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Jim Marshall had as much to do with the sound of classic rock as any other individual. Once he introduced his guitar amplifiers in the UK in 1962, they became essential tools for guitarists like Jimi Hendrix, Jimmy Page, Angus Young, Eric Clapton, Pete Townshend, Joe Perry, Ritchie Blackmore, Slash, Jeff Beck, and Billy Gibbons. Jim Marshall became a beloved figure in the music community and always drew huge crowds when he appeared at the annual NAMM gear show.
Marshall headphones and Bluetooth speakers are manufactured under license by Zound Industries, the Swedish audio company behind Urbanears and Adidas headphones and speakers. They’ve worked closely with the Marshall estate to deliver products worthy of the logo, and their speakers and headphones have earned a following in the musician community.
This review is part of TechHive’s coverage of the best Bluetooth speakers, where you’ll find our top picks in this category, plus a buyer’s guide to the features you should consider when shopping for this type of product.
How well is the Emberton II built?
The Emberton II’s 2.7 x 6.3 x 3.0-inch (HxWxD) proportions don’t exactly match those of Marshall’s classic amp heads like the JCM800 or the Silver Jubilee, but they’re close enough to the Emberton II’s looks to evoke those beloved models for anyone who’s a Marshall aficionado.
The Emberton II is available in black or cream, with a gold Marshall logo on the metal front grille. It weighs a solid 1.5 lbs. and feels sturdy enough to stand in for the paperweight or tabletop sculpture that Lt. Columbo would identify as the murder weapon on that 1970s TV show. The covering on the case frame effectively mimics the vinyl-on-wood cabinet from a real Marshall amp.
Zound touts that the device is constructed of more than 50 percent post-consumer recycled plastic made from electronics, water bottles and automotive light covers, and that the speaker is 100 percent PVC-free. The Emberton II has an IP67 weatherization rating, which means it’s designed to keep out dust and survive being submerged in a meter of water for up to 30 minutes. (Want to know more about IP codes? Just click the preceding link.)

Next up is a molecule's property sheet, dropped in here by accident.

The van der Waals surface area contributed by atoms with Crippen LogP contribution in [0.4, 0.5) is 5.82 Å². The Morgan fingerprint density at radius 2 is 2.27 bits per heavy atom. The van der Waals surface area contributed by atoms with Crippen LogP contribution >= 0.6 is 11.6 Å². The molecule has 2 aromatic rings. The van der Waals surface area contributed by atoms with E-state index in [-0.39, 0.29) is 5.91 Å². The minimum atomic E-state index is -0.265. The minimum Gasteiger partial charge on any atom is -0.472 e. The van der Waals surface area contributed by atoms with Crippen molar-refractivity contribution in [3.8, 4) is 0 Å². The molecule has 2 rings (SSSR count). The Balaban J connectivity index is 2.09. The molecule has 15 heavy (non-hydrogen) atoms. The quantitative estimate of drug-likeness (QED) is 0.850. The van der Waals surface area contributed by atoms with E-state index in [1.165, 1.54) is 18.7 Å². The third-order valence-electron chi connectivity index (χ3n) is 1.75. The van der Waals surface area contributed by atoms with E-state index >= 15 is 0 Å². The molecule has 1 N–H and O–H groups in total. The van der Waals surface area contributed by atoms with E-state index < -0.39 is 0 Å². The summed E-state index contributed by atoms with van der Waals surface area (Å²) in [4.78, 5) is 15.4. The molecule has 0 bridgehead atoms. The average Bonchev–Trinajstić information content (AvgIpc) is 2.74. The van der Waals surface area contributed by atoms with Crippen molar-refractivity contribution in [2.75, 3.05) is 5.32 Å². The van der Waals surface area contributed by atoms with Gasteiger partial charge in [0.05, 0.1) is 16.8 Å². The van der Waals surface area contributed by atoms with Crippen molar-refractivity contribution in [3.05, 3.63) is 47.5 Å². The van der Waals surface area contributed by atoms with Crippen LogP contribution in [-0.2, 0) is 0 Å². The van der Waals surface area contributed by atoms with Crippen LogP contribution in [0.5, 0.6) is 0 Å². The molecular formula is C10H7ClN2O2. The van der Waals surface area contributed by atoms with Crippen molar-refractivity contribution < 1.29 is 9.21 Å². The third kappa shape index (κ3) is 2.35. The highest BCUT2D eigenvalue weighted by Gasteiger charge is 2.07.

There’s a great on/off sound that recalls a guitar riff, and one that sounds like a pick scratch when there’s a Bluetooth connection. Battery life on the Emberton II reached the promised 30 hours on a three-hour charge. If you’re out of juice, a 20-minute quick charge yields four hours of playback.
There is a pair of 2-inch dynamic drivers and two passive radiators with a frequency range of 60Hz to 20kHz. One driver and one radiator is on the front of the speaker, with the others on the back. Marshall describes this as “stereo” sound, but you’re not getting left and right imaging since the audio’s pushed in two opposite directions. Still, it makes for a wide audio spread and impressive volume for the speaker’s size. Each of the active drivers is powered by a 10-watt Class D amplifier.
The speaker uses the Bluetooth 5.1 standard and the basic SBC codec. There’s no support for AAC, aptX, or other higher-quality codecs. Also missing from this speaker is a 3.5mm auxiliary port for a wired audio source, and there’s no microphone, so you can’t use the Emberton II as a speakerphone.
How do you operate the Emberton II?
A brass-colored metal joystick is the speaker’s main control mechanism. You’ll press down on it to turn the speaker on and off. Rock it to the left to skip back a track, and right to skip forward. You can increase its volume level by rocking back, and lower its volume by rocking forward.